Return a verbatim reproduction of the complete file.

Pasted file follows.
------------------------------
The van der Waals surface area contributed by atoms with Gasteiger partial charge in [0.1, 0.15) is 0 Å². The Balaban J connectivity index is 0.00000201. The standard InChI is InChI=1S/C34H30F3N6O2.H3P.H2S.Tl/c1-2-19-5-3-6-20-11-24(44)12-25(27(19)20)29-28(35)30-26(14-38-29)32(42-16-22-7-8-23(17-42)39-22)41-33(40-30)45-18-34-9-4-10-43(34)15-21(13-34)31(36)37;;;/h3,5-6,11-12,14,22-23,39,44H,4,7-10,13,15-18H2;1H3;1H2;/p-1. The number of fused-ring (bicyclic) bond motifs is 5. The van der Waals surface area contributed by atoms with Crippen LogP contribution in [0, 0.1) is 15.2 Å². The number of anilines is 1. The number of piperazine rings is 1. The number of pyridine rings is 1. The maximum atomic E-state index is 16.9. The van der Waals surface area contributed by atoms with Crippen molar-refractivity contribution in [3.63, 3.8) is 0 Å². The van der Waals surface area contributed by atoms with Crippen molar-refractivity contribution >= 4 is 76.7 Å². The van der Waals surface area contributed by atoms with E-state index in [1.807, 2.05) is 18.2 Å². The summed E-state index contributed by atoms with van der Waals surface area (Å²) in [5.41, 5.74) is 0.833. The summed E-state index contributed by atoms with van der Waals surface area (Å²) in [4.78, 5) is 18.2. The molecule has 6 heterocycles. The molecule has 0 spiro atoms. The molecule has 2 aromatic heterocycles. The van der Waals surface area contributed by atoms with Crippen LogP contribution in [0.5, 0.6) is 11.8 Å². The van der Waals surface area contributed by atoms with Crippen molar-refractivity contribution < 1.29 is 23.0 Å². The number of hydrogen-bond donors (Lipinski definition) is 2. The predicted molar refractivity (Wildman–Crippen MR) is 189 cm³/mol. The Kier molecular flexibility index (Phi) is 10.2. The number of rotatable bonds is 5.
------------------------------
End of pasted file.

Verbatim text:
The van der Waals surface area contributed by atoms with Gasteiger partial charge in [0.1, 0.15) is 0 Å². The Balaban J connectivity index is 0.00000201. The standard InChI is InChI=1S/C34H30F3N6O2.H3P.H2S.Tl/c1-2-19-5-3-6-20-11-24(44)12-25(27(19)20)29-28(35)30-26(14-38-29)32(42-16-22-7-8-23(17-42)39-22)41-33(40-30)45-18-34-9-4-10-43(34)15-21(13-34)31(36)37;;;/h3,5-6,11-12,14,22-23,39,44H,4,7-10,13,15-18H2;1H3;1H2;/p-1. The number of fused-ring (bicyclic) bond motifs is 5. The van der Waals surface area contributed by atoms with Crippen LogP contribution in [0, 0.1) is 15.2 Å². The number of anilines is 1. The number of piperazine rings is 1. The number of pyridine rings is 1. The maximum atomic E-state index is 16.9. The van der Waals surface area contributed by atoms with Crippen molar-refractivity contribution in [3.63, 3.8) is 0 Å². The van der Waals surface area contributed by atoms with Crippen molar-refractivity contribution >= 4 is 76.7 Å². The van der Waals surface area contributed by atoms with E-state index in [1.807, 2.05) is 18.2 Å². The summed E-state index contributed by atoms with van der Waals surface area (Å²) in [5.41, 5.74) is 0.833. The summed E-state index contributed by atoms with van der Waals surface area (Å²) in [4.78, 5) is 18.2. The molecule has 6 heterocycles. The molecule has 0 spiro atoms. The molecule has 2 aromatic heterocycles. The van der Waals surface area contributed by atoms with Crippen LogP contribution in [0.5, 0.6) is 11.8 Å². The van der Waals surface area contributed by atoms with Crippen molar-refractivity contribution < 1.29 is 23.0 Å². The number of hydrogen-bond donors (Lipinski definition) is 2. The predicted molar refractivity (Wildman–Crippen MR) is 189 cm³/mol. The Kier molecular flexibility index (Phi) is 10.2. The number of rotatable bonds is 5.